A version of this post appeared in Yiddish here.
“Yidlife Crisis” has been a long time coming.
Back in the good old days — 60 or 70 years ago — there were Yiddish comedy serials on the radio, featuring the same cast of characters week after week. Unlike their English counterparts, however, these shows never made the jump to television. Thus, “Yidlife Crisis” can be considered the first Yiddish sitcom.
The comedy, which had its premiere in August at the Ashkenaz Festival in Toronto, has already had a big impact in the online Yiddish world, at least judging by my own Facebook feed. So far there are four episodes in the series, which can be seen on the show’s website and YouTube channel.
Shortly before the Toronto premiere I talked to the show’s creators, Jamie Elman and Eli Batalion, to find out the backstory behind the project.
Elman and Batalion, who wrote the scripts for the show and play the two main characters, Chaimie and Leizer, are no amateurs. Both are professional writers and actors with an impressive list of mainstream film and TV roles to their credit. So what inspired them to make “Yidlife Crisis”?
The answer has to do with American comedy and their own Yiddish roots.
Both Elman and Batalion grew up in Montreal where they attended Bialik High School, one of the last Jewish day schools to still teach Yiddish (along with Hebrew, English and French). Batalion also learned Yiddish at the JPPS Elementary School, and both creators grew up hearing Yiddish from their grandparents.
But the immediate inspiration for the series came from American Jewish sitcoms like “Seinfeld” and “Curb Your Enthusiasm,” which, Batalion and Elson argue, get a lot of their flavor from Yiddish. So, they thought, why not go back to the roots?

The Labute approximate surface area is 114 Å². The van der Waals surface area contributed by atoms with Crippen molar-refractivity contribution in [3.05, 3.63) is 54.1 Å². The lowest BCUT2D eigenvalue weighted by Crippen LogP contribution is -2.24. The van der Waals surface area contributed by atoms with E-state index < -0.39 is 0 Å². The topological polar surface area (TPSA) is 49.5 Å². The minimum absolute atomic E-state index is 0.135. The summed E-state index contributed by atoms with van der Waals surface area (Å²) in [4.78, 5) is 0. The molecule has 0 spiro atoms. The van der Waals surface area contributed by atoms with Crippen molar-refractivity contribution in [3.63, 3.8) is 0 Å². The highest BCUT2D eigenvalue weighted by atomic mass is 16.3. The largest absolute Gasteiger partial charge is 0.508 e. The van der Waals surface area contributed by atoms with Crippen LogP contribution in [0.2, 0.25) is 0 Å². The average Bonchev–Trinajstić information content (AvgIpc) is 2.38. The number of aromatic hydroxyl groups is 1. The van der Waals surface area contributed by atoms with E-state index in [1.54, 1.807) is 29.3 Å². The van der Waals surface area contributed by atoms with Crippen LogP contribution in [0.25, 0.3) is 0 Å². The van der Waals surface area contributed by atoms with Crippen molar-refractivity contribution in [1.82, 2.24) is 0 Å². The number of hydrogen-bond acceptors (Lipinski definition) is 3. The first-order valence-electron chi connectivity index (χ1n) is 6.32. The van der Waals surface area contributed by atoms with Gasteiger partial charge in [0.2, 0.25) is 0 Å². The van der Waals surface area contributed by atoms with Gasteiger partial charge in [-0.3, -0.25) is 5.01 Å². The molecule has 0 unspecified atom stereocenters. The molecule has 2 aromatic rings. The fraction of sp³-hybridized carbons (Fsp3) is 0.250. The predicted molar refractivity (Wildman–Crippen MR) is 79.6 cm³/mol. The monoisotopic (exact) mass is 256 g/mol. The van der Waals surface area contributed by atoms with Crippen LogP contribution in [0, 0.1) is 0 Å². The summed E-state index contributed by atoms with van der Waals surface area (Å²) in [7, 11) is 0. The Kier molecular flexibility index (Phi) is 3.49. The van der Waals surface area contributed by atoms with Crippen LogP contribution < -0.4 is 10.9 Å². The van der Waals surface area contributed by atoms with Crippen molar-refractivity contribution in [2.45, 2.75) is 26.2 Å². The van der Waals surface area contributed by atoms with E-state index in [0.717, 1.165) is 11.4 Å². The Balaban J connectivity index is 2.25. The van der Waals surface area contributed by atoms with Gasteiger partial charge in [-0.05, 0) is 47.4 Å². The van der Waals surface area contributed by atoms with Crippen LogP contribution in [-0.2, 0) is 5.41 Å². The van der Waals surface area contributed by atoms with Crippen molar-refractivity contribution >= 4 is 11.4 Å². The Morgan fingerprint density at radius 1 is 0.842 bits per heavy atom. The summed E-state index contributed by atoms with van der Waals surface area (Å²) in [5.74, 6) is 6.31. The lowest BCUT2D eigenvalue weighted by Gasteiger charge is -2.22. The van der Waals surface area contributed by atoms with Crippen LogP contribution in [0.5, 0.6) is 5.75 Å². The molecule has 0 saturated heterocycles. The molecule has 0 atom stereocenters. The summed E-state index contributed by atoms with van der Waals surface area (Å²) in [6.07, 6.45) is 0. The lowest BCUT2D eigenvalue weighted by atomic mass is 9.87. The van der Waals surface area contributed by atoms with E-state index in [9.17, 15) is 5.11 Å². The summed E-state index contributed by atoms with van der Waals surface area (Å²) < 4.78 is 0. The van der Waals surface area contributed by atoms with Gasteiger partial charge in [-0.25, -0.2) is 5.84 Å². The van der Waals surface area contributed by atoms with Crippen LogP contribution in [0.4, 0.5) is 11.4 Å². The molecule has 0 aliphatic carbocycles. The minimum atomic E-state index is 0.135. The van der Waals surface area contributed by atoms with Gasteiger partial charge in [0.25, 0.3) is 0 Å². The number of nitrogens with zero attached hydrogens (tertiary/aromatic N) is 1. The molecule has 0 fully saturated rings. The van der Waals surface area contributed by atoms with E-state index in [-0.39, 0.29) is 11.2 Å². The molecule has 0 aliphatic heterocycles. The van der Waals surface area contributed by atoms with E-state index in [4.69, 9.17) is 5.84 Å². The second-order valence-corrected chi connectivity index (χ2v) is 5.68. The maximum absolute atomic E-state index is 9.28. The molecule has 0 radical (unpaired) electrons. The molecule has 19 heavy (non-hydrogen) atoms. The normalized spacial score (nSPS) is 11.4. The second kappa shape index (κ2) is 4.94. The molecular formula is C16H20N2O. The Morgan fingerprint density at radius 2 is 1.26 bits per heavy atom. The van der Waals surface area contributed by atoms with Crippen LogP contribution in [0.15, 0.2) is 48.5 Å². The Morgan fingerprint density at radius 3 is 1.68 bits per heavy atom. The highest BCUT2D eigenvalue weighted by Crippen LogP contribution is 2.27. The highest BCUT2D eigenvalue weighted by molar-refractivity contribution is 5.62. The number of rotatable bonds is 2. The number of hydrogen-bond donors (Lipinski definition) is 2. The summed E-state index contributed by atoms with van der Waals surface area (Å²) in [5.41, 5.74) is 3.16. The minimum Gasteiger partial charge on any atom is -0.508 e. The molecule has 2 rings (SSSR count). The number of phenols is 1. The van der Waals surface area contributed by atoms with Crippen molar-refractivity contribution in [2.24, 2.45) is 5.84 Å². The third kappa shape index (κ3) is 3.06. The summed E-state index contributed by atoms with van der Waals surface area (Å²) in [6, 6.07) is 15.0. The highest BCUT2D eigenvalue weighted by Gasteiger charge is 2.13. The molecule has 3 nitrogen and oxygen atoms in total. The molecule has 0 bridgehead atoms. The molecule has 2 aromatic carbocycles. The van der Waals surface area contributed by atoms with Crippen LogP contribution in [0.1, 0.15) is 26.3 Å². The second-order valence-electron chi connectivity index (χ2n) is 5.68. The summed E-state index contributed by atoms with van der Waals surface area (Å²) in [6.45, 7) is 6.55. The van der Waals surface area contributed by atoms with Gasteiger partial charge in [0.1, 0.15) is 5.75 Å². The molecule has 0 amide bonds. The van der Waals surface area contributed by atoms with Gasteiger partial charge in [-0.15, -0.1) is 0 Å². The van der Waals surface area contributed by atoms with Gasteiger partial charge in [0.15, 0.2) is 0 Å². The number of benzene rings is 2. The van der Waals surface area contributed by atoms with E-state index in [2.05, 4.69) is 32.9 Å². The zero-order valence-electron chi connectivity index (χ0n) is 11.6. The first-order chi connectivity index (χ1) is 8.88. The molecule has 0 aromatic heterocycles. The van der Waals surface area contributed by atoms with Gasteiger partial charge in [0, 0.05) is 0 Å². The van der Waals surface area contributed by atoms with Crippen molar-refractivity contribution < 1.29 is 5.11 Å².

Appropriately enough for a show about modern secular Jewish life, “Yidlife Crisis” takes place entirely in restaurants. Batalion and Elson argue with each other over bagels and poutine, as if over a tractate of the Talmud. They make fun of Jewishness and of themselves, as you would expect Yiddish comedians to do. The ability of Jews to make fun of themselves is one of our greatest strengths, they told me.
Naturally, a large part of the comedy comes from Yiddish itself. There is a fair amount of vulgarity, and the sound of Yiddish adds a comic aspect to the dialogue. The two actors said that they tried doing the same scenes in English and in French, but they didn’t work.
If I have one complaint about “Yidlife Crisis” it’s about the Yiddish. Batalion and Elson are talented enough to master pronunciation and intonation, but to a fluent Yiddish speaker the dialogue sounds a bit unnatural. The actors said that they consulted with several native Yiddish speakers in Montreal before producing the scripts, but perhaps next time they could find someone who could help make them more idiomatic.
In order to make such improvements, however, they first have to make more episodes. The first four were funded in large part by grants from Jewish community organizations in Montreal, but future productions will rely on private donations. Plans are already in place for further episodes, possibly to take place in other cities, so long as the budget comes through.
However it turns out, Elson and Batalion have already achieved something remarkable — making the first modern Yiddish sitcom. The program might not help secular Jews resolve their identity issues, but it’ll at least make us laugh at them.
'Yidlife Crisis,' the First Yiddish Sitcom